In this day and age, being a creative is harder than ever. Back then, painting a complete replica of something, like how Andy Warhol did, was something extraordinary and worthy of praise because it was different; it was new. In addition to this, there wasn’t much competition either, everybody was just doing their thing, whether people understood it or not wasn’t the artist’s problem because their work was still considered good.
We are living in a time where it doesn’t take much to be a creative – a smartphone and a couple of apps and you are good to go. The one thing that has been slightly neglected is the fact that there are people out there who have a passion for creating and the sad truth is that they are now competing with those that just do it for fun to pass time while commuting to school or work.
So, what does this mean? It is much harder for creatives to have their work out there and/or get credit for it, at the very least. The creative field is highly saturated hence standing out and succeeding can be a bit challenging but there are effective ways to actually flourish and climb the ladder gradually.
This is surely one word you are sick of hearing when it comes to any advice on succeeding but you know what? Consistency works wonders. Don’t get off people’s faces, the more they see your work, the more they unconsciously fall for it. Not only does staying consistent help you gain supporters of your work, but it will also help you stay creative. The more you do something, the better you get at it, you know this.
Invest your money
Of course you’ve heard the saying, ‘you got to use money to make money’, if you are reading it without much thought it really does not make any sense but think deeper, think simple… if you want to be a photographer you need a camera and not just any regular camera, a good one. After a while you might need more lenses to add perspective to your photos which will also better your photography style. You will need to spend more than you receive but always make sure that whatever you are spending on will serve the sole purpose of making your work better.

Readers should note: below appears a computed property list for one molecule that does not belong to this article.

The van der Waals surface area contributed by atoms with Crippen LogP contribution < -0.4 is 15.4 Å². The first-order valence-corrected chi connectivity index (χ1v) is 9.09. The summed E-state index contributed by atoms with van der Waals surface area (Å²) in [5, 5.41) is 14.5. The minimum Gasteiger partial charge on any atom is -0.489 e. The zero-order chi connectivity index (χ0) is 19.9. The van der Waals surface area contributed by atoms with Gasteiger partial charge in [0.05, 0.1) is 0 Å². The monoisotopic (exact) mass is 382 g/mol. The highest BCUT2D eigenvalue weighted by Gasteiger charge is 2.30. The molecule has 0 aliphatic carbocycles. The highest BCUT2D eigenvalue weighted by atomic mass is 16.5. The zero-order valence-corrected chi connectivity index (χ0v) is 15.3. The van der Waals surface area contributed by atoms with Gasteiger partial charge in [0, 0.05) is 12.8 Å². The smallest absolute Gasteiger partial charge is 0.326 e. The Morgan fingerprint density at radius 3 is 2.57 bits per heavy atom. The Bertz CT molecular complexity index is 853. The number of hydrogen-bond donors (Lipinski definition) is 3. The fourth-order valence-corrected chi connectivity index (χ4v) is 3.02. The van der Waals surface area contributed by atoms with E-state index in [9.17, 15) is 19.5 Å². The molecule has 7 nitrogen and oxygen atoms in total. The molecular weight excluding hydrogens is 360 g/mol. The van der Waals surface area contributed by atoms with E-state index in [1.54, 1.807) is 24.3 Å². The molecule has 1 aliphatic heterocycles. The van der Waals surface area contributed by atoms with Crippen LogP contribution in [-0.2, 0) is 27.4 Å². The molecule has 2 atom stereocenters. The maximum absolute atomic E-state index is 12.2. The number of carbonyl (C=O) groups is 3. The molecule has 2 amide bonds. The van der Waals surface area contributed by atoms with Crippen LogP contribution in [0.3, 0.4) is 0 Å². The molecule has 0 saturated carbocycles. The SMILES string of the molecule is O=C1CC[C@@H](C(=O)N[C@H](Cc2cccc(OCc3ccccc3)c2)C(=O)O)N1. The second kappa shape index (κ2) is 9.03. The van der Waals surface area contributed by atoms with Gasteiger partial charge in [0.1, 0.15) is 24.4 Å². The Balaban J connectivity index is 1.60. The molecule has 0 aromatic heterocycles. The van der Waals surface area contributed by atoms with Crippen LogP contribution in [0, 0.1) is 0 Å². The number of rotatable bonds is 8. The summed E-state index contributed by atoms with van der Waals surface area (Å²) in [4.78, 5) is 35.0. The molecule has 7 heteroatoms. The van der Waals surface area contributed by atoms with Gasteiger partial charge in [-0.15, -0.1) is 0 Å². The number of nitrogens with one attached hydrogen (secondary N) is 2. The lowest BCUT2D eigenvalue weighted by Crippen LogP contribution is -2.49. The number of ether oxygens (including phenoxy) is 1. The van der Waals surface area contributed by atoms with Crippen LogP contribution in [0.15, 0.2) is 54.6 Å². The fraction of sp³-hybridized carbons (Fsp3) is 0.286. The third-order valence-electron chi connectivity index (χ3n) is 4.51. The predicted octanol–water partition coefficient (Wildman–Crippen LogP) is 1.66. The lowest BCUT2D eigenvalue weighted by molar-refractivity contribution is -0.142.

Shoot your shot
This one is really not for the weak, if you fear rejection, being a creative might be your thing but getting any far in life is not promised. Write down a proposal to work with a company, plan a collaboration with someone who inspires you and just send it to them. Your proposal and plan may be well-structured, the work and ideas you present may be exceptional but if someone isn’t interested, they just aren’t. So what should be your next step after getting rejected? Finding your next victim, sending that proposal and hoping for the best again. You keep doing that until something happens.
Take criticism kindly
If you receive any criticism about your work, don’t be so hasty to think that they are ‘haters’ – try to understand where they are coming from and even ask for advice if you must. If you sense that whoever is criticizing your work is purely doing it to spite you or discourage you then use that negativity positively by letting it be your motivation.
Don’t depend on support
The hardest pill to swallow as a creative would probably be the one about support. No one owes you any support for what you do which is why you should not focus your creativity on trying to please. Appreciate those who do support you but also do not beg or force people to support you because then their support will not be genuine and you will end up with a bunch of spectators just staring at your work with no interest.
Be blind to competition
Do not see anyone as competition. Don’t look at another creative minding their own business and conclude that they are a threat. You are a creative, use your creativity as means of expressing yourself. You can never be ahead or behind if you are on your own lane.
That’s it for now,